3 Reasons Why Your Weight Management Isn’t Working
We go through different phases in life, that’s just how it goes with our bodies and that’s totally OK. If you decide to lose a few pounds, there are many factors that come into play: sufficient exercise, a healthy diet, the right mindset and discipline are the foundations for successfully managing your weight.
But a healthy lifestyle doesn’t automatically mean you’ll lose weight (which can actually be a good thing). If you weigh more now than you did when you were in college or even a year ago, but you feel fundamentally comfortable in your skin and have the energy you need to cope with workouts and everyday life, you may not need to change as much as you think.
Even small changes can be enough. We’ve got a few tips and some food for thought to give your healthy lifestyle an upgrade in a few select spots. And if your favorite jeans end up fitting that bit better, then that’s surely a welcome bonus.
Related: If you’re hardwired into a diet mentality, find out what to do about it here.
#1 You’re Not Eating Enough (Protein)
Successful weight management involves the intake of key macro nutrients, i.e. carbohydrates, fats and, above all, protein. Numerous studies have shown that consuming more protein than the recommended daily allowance (at least 0.8 g per kilogram of body weight) can reduce body weight and improve body composition by reducing body fat. To prove this, participants consumed up to 1.6 g of protein per 1 kg of body weight daily, i.e. 112 g of protein per day for a person weighing 70 kg.
You should also avoid the yo yo dieting we’re all familiar with, so you not only lose weight, but also maintain your ideal weight. You can increase your intake up to 2.1g of protein depending on how full you feel, but beyond that, any further effects are negligible according to studies.
Make sure you consume enough energy in general and don’t follow fad diets or excessive calorie deficits just because you want to see immediate results. These approaches may work in the short term, but they’re not healthy or sustainable. Your body will quickly adapt to a reduced calorie intake, as will your metabolism. But it’s not irreversible, as is often claimed. Your metabolic rate will be lower however, and your body will be more sensitive to various hormones and neurotransmitters. Read more about crash diet consequences here.
To effectively achieve your goal, it’s important to know what your own body needs. No two bodies are the same and nutritional advice is difficult to generalize. What results in weight loss for one person may lead to plateauing and frustration for someone else. To best support you, our foodspring experts are here to offer their knowledge of exercise, nutrition and healthy lifestyles. Book a free consultation now.
#2 You’re Stressed
Meditation, yoga, no cell phones in the bedroom – you’re well aware of all the advice that’s supposed to help you de-stress and relax. But more often than not, there’s just not enough time for it all and that desperately needed me-time gets postponed. Just hang on in there this week and hold on for the next meet-up.
But this is precisely when you need to relax the most. If you’re stressed while trying to lose weight, but then realize you’re not losing as much weight as you hoped, more stress is inevitable. Science shows that in terms of weight management, this can be particularly counterproductive. In one study, participants in an intervention group took part in a relaxation program and managed to lose weight compared to a control group. It’s not just the busy daily grind that can stress your body however, overexercising can have the same effect.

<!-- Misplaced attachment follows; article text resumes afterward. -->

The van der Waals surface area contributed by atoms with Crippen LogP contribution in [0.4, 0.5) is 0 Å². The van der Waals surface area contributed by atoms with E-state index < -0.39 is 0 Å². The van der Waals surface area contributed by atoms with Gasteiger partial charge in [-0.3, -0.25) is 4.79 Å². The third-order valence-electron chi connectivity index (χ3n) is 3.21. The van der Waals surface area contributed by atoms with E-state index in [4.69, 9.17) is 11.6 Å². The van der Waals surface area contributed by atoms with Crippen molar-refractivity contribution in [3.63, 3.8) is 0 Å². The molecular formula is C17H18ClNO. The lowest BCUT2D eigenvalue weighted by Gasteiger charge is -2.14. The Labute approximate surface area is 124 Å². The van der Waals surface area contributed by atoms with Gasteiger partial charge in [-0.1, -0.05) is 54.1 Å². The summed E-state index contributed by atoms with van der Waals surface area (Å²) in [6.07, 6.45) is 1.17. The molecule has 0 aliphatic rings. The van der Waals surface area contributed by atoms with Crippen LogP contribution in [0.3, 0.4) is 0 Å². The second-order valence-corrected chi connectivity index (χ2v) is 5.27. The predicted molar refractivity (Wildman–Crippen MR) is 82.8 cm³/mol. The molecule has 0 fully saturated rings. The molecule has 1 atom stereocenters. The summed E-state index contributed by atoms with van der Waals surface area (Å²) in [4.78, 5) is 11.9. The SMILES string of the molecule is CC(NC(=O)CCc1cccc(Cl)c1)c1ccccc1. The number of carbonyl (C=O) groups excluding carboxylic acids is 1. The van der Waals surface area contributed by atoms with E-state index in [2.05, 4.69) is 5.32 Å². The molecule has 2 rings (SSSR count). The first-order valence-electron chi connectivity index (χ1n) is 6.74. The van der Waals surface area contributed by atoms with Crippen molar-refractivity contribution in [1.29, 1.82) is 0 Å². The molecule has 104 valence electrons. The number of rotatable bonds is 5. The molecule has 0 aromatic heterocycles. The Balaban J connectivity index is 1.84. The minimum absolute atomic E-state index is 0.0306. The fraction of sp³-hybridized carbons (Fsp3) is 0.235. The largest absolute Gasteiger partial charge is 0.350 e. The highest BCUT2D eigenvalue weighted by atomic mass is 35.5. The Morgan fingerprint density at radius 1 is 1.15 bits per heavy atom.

There’s no need to unpack your incense sticks and meditate for 60 minutes in silence just yet however (although if you can, go for it). Find what works for you and create space for little breaks: we’ll give you just the inspiration you need.
#3 You’re Using the Figures on the Scales as a Guide
If you’re looking to lose weight, you probably want to reduce body fat, rather than muscle mass. With a healthy diet and regular strength training, you’ll get there, but this won’t necessarily be reflected by the scales. If your weight stays the same, or even increases slightly, it doesn’t mean that things aren’t working – quite the opposite. Contrary to the well-known fitness myth, muscles don’t weigh more than fat. After all, a kilo is still a kilo. But they are higher density, so a muscle cell weighs more when compared to a fat cell. Therefore, if you gain muscle mass and lose body fat, the number on the scale may stay the same or even increase slightly, but you’ll feel fitter and you’ll notice the difference in the mirror.
So don’t be swayed by your scales. It’s much better to find other indicators of whether you’re on your way to achieving your goal. How do your jeans fit? Can you lift more weights at the gym? Or are you waking up refreshed? If the answer is yes, then you’ll know you’re on the right track.
More interesting articles from foodspring:
- Motivation: the Key to Exercise Success
- Weight Training: Effects, Exercises and Top Tips for Beginners
- 5 Simple Tips to Stay on the Ball During Exercise
Sources for this article
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